The pipeline that burst earlier this month and spewed oil into the Yellowstone River in Montana made headlines. But just across the border in North Dakota another pipeline was quietly leaking a potentially more disastrous substance: wastewater from oil wells.
The Blacktail Creek spill is the largest wastewater or "produced water" spill since the oil boom began in North Dakota nearly 10 years ago, and more than twice as large in volume as the Yellowstone River oil spill. And North Dakota's spill problem is getting worse.
But first, what exactly is wastewater?
No one can agree what to call it — produced water, saltwater, brine, etc. We call it wastewater because it is an unwanted byproduct of the oil drilling process, spewing out of the ground after you drill and frack an oil well. Some of the water comes from the fracking process, but some occurs naturally underground. Wastewater exists in every oil-producing state, but North Dakota's is over 17 times saltier than ocean water — some of the saltiest in the country. Much of it also contains fracking chemicals, oil and radioactive material. In 2013, North Dakota produced more than 13 billion gallons of oil and nearly 15 billion gallons of wastewater.
When wastewater comes out of the well, it's separated from the oil and then carried by truck or pipeline to an injection well, where it’s sent back underground. The vast majority of the time, that's what happens. But when something goes wrong and wastewater spills, the results can be catastrophic.
Recently, Joanne Njos and I visited the site of one of those catastrophic spills. We walked along Blacktail Creek, a small stream that cuts through her farm just north of Williston, North Dakota. The snow lining the creek is stained a rusty color, and there’s an oily sheen on the surface of the water. Earlier this month, Summit Midstream, a pipeline company, discovered one of its pipelines had broken and leaked nearly three million gallons of wastewater into Blacktail Creek.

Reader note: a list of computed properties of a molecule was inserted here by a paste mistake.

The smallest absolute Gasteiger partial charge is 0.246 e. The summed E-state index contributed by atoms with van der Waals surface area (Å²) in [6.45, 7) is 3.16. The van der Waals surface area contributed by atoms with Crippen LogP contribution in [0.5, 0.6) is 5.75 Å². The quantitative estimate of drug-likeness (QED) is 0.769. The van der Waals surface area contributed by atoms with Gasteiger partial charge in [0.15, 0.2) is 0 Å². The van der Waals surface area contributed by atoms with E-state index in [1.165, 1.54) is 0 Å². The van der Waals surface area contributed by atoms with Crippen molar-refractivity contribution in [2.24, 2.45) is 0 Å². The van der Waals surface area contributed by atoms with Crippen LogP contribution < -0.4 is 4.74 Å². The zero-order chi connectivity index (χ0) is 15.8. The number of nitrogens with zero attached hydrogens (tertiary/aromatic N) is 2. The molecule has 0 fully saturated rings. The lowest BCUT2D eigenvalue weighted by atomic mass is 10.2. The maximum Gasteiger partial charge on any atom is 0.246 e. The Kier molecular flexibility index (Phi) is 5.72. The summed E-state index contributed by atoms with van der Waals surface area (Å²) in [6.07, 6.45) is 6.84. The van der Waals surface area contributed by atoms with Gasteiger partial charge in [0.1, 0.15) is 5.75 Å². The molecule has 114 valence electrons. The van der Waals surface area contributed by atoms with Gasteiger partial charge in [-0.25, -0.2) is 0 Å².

As we stood there, she asked me if I'd tasted the water.
"You just put a little on your finger, and you just touch it to your tongue," she said. "It tastes worse than table salt, it’s just pure, pure salt. So bad you gotta brush your teeth afterwards."
"Ok, I’ll taste it," I said, and walked down to the creek. I dipped my fingers in the water and licked them, then spat three times. It tasted like chemical-laden sea water, but saltier.
It is the salt that makes wastewater spills so bad for the land. It is arguably worse than oil because it is harder to clean up and the salt can sterilize the soil for decades. That's why Dave Glatt, head of the North Dakota Department of Health’s Environmental Health division, said wastewater spills are his biggest worry.
"My concern is, if we don’t get a handle on this, if we don’t have appropriate remediation technologies, that we’ll have a landscape that is pockmarked with these dead zones."
The problem is getting worse. According to an Inside Energy analysis of state data, the spill rate per well almost tripled between 2004 and 2013. On average, more than two gallons of this wastewater spill per minute in North Dakota.
"When you look at the cumulative impact over the last seven or eight years, this is a massive amount of agricultural land that is being taken out of production and contaminated," said Derrick Braaten, a lawyer in Bismarck who represented landowners harmed by another massive wastewater spill nine years ago into Charbonneau Creek. That spill killed plants, fish, turtles and other animals. And it was devastating to ranchers.
Braaten said after the clean-up began, "a state veterinarian had done some testing and said the water is fine. And the funny but very serious quote from the rancher was, 'tell my cattle that.' And her point was that even if the state vet signed off and said it’s fine, the cattle wouldn’t drink it."
They had abandoned the creek as a water source.
Back on the Njos’s land, Joanne and Larry hope they don't have to do the same. They don't drink water from the creek, but their grandkids swim there, and they like to canoe. They even bring logs down to the creek for the beavers to use to build dams (they feel badly for them on the treeless prairie). Larry has lived here all his life. His grandparents homesteaded in this area. And Joanne loves it here.
"In the spring when the water runs, I just stand outside and you can hear that rushing water," she said, looking down towards the creek. "Grandkids like to put little sticks in it and watch them just float away."
So they're understandably upset about the spill. It makes them think differently about the creek, and about pipelines. Three weeks ago, the Njos’s didn’t pay much attention to them. But now, they wonder: Why hasn’t more been done to prevent these spills?
That's in our next story. Stay tuned.